The good discipline is self-discipline; otherwise, it is imposition – an order from someone else. In other words: discipline is not imposed; one is gifted with it.Can discipline be taught and learned? Of course, as any skill can.

The Dalai Lama once said that true discipline is not imposed. It can only come from within ourselves. Self-discipline is self-esteem, and love cannot be imposed; it is a choice, or evenmore, it is surrender, and that is how RaimonSamso understands the nature of discipline.

To him, there are two kinds of disciplines: internal and external. The first has to do with the attentive observation of thoughts, beliefs and feelings. The second has to do with behaviors, habits and actions. To have discipline, you first have to be disciplined. As always, being comes before doing.To behave in a determined way, first you have to be someone who corresponds with that behavior, internally.

Metaphors help us to understand, and Samso offers one that will help you visualise discipline as a skill that can be harnessed and trained. The same as if you went to gym or to the track. When you understand that discipline is a muscle that expands with use, and that elevates your life as it grows, you will not stop training it to develop it at your leisure.

Daniel Goldstein puts it aptly: “I believe that self-discipline is like a muscle. The more you exercise it, the stronger it becomes.”But be careful, muscles also need rest. Training demands a time for recovery. “If you exhaust your discipline, you are forcing the machine of will. You abandon inspiration and enter transpiration, what before was pleasure becomes effort.”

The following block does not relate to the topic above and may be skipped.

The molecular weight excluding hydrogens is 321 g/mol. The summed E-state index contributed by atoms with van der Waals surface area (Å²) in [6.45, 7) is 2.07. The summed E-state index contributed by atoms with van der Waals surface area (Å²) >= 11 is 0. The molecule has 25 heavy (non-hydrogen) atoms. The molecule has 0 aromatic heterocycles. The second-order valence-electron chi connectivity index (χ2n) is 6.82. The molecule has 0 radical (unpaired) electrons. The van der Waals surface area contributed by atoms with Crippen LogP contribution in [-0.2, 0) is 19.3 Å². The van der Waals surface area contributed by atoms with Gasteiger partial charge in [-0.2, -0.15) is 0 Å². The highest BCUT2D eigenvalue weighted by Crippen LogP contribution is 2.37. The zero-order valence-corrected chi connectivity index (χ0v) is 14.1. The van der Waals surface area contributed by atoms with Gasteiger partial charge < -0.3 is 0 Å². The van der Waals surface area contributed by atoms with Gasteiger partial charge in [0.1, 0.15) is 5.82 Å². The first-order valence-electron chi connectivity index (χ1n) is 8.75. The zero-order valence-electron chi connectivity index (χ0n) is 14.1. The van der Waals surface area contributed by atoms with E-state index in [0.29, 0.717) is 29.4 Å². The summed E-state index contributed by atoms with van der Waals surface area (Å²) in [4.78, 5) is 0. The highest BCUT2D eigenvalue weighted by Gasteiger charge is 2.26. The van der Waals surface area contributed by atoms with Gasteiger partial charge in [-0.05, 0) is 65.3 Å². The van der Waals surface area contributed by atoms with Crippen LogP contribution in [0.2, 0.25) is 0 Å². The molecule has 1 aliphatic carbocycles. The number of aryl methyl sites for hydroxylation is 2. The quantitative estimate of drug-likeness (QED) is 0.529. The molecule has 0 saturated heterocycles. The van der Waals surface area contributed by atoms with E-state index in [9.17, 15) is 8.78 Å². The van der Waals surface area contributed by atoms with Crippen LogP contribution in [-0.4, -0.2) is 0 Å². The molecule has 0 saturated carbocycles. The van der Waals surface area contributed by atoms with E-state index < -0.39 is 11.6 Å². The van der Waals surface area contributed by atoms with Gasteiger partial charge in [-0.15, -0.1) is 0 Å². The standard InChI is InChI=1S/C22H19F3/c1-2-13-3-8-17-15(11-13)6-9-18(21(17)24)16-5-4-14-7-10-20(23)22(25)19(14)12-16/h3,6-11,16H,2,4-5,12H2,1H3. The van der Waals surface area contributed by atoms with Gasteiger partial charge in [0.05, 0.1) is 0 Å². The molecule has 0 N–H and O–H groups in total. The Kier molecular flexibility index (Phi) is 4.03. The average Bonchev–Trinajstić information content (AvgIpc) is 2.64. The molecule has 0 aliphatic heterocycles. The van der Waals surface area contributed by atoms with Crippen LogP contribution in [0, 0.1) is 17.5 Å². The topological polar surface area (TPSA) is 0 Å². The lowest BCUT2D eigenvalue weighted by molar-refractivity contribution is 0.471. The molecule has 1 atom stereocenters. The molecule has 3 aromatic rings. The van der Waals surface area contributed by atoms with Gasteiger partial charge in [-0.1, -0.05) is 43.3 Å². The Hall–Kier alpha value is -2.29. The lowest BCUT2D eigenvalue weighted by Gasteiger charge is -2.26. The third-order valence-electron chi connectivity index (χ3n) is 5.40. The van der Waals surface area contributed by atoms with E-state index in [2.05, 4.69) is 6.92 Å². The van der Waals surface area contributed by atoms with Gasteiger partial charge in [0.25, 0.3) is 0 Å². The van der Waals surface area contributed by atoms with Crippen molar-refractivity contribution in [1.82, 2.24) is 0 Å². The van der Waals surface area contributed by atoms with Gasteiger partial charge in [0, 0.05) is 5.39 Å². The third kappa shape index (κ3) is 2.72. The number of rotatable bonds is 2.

You no longer generate energy, but rather expend it, and that weakens you. You go from power to force.

Let us say that, every day, you wake up with a reserve of mental and physical energy, and every decision you make spends part of that total available balance.

When, at mid-morning, you exhaust your daily reserve, you end up making either bad decisions, or spending more time that would otherwise be required to make those decisions (or simply postponing them).

To not waste that energy, you must convert as many decisions into programmedroutines or habits in which you can delegate the decision-making process. Thatway, you are not “clawing after” the results that you are seeking, but rather “geton” a habit, and that habit takes you there.

Perhaps, the only way to recharge your energy is by love, the strongest force in the universe. This takes us to the next universal principle:

“Everything by devotion, nothing by obligation.” Do not force yourself to do anything.

If, at any time, you find yourself forcing yourself to do something… you are going all wrong about it. If your strategy is based on forcing your will, you are playing against yourself. Samson’s “unlimited discipline method,” the source of energy comes from passion. The fatigue from the imposed discipline occurs when we enter in the mode of attrition, “force of will.”

Good discipline which is self-esteem in action may tire your body and mind, but it will never exhaust your spirit. They are different things. Every task requires that you rest at some point, but when it is well oriented, it does not demand quitting or abandoning it. When you understand this, you understand how life operates: this life philosophy does not entail using strength, but rather being guided by inner power.